The HF-24 Marut from design to first flight was in five years, a unique achievement perhaps not even achieved in the West. This schedule became a reality because Dr. Kurt Tank was an extremely good leader. He not only led the design team but also excelled in supervising the production of the prototype as he had experience of producing aircraft in thousands annually during World War II. The design team of Indian engineers and the workers provided excellent support for the schedule achieved. It is a pity that Orpheus 12, the engine around which Marut was designed was never produced. The aircraft was contemporary and with Orpheus 12, it would have excelled in performance.

Intermediate Jet Trainer, Sitara (IJT) has been designed and has gone through some flight tests. Several problems have been experienced which is not unusual and can be expected. However these problems continue to linger and remedies have not yet been found. A major setback has been the ejection of the two test pilots when the aircraft did not recover I believe from a spin. I understand spin tests were undertaken without an anti-spin parachute, an unexplainable omission. Why this decision was taken and was the aircraft model subjected to spin test in a special wind tunnel abroad as I think none exist in this country? A high tail is generally known to exhibit problems in recovery from a spin. The programme is not on schedule and expected date for completion of development is December 2013*. IAF has got the Pilatus PC 7 (Trainer) for training as HPT 32 has been discarded. The first Pilatus was inducted into IAF in May 2013 (Newspaper report). Alternative proposal from HAL for HTT 40 (Turbo-prop trainer) was not considered as it was still at the initial design stage. My opinion about lack of good leadership of the Design Bureau gets strengthened in view of the above.

Light Combat Aircraft (LCA-Tejas).

HAL serves as the prime contractor and Aernautical Development Agency (ADA) has the primary responsibility for the design and development of the LCA *. When I retired it was clearly agreed that HAL would be the Design Authority and this position should not have altered. Obviously the responsibilities changed and HAL in reality became a sub-contractor. I doubt with the primary responsibility being given to ADA whether the programme has benefited. The programme has slipped by several years. However one has to give credit for the technologies incorporated namely Fly-by Wire, extensive use of composites (about 45%) in the build of aircraft, glass cockpit etc. Eight Tejas of Limited Series Production have flown*. The weapons trials have yet to be completed. The failure of the development of the Kaveri engine for the Tejas is a big setback for DRDO. Many of us in the test pilot community thought it was too ambitious a project. Aircraft engine technology is very complex and difficult to master. Sanctioning the programme as an experimental programme would have been much better. Collaboration with a company in the West should have been explored. We are fortunate I believe to have recently got the technology for DS blades and Single Crystal blades for the turbines through our licence agreements.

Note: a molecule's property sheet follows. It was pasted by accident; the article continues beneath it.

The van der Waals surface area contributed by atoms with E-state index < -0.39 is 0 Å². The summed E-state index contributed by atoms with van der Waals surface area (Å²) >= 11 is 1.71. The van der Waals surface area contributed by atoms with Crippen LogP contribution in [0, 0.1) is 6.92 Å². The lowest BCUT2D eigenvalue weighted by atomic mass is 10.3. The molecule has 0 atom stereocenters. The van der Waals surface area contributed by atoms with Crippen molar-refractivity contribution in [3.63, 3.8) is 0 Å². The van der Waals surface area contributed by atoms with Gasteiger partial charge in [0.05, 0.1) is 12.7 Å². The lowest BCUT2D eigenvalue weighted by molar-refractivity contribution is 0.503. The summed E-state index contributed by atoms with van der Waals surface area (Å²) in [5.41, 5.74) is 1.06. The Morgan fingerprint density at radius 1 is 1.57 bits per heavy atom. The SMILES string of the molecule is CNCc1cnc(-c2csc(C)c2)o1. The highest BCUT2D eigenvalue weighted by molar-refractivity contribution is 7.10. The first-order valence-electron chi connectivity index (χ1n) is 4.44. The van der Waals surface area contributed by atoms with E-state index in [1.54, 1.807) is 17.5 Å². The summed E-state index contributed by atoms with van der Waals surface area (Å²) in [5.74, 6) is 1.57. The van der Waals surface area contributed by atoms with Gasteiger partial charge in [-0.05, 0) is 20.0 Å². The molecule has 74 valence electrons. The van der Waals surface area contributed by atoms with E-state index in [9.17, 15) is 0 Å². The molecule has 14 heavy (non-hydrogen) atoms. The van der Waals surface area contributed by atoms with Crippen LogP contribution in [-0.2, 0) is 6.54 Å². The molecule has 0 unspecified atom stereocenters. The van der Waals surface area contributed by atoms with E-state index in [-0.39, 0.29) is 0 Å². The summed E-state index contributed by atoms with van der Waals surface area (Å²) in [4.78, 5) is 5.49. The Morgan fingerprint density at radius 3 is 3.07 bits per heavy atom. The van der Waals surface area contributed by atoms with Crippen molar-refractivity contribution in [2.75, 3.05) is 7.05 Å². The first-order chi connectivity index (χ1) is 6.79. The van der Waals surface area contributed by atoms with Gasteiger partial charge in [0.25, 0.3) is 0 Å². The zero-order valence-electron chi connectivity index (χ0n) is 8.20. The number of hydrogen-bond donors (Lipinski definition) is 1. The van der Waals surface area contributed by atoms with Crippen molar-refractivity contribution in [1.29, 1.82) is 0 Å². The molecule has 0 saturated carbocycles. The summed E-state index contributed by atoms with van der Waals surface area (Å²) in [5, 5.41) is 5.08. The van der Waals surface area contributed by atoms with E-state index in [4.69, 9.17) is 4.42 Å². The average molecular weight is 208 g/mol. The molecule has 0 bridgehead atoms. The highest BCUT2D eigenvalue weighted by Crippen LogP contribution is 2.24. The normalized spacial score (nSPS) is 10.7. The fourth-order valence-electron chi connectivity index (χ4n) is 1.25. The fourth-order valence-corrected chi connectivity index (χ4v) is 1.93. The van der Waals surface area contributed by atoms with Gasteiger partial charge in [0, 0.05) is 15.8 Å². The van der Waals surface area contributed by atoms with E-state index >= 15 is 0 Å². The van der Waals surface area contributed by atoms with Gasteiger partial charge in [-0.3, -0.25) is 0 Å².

Advanced Light Helicopter (ALH-Dhruv) I think is a success story though there may be slippage of schedule in the development. Composite Technology has been absorbed well as a large amount of composites have been used for fuselage structure. Nearly 45% of Tejas structure is also made of composites. A very modern Composite Shop has been set up at Bangalore Complex.

The strength of HAL lies in production and overhaul. The work force is experienced and normally produces aircraft to schedule. Optimistic schedules given in HAL Project Reports are sometimes difficult to meet. On other occasions schedules are not met because there are genuine difficulties. When I was MD at Bangalore Complex, the biggest challenge was producing the tooling for Jaguar. Tooling is a one-time activity and due to the large numbers involved subcontracting was the option to be explored. It was difficult to get subcontractors who would make tools to the close tolerances required. We managed by placing with the contractors for short periods machinist to help achieve the quality needed and quality control inspectors for maintaining the dimensions. This was done first time by HAL with success. It is worth mentioning that at the raw material stage of production even with about Rs. 2 crore amortisation of tooling on each aircraft on the 75 aircraft ordered, the price was cheaper than the imported cost. Sometimes the imported price is cheaper because of tooling cost and the high man hours taken at HAL because of the learning. The thumb rule for learning is that full learning is achieved after producing about 100 Jaguar class of aircraft. It is also important that piece meal orders are not placed. In the past continuation order has been placed for as low as 3-5 aircraft when the production of that type of aircraft has already ended. These types of orders lead to higher cost of production. It appears defence finance thinks “payment delayed is money saved”, a joke in the corridors of South Block.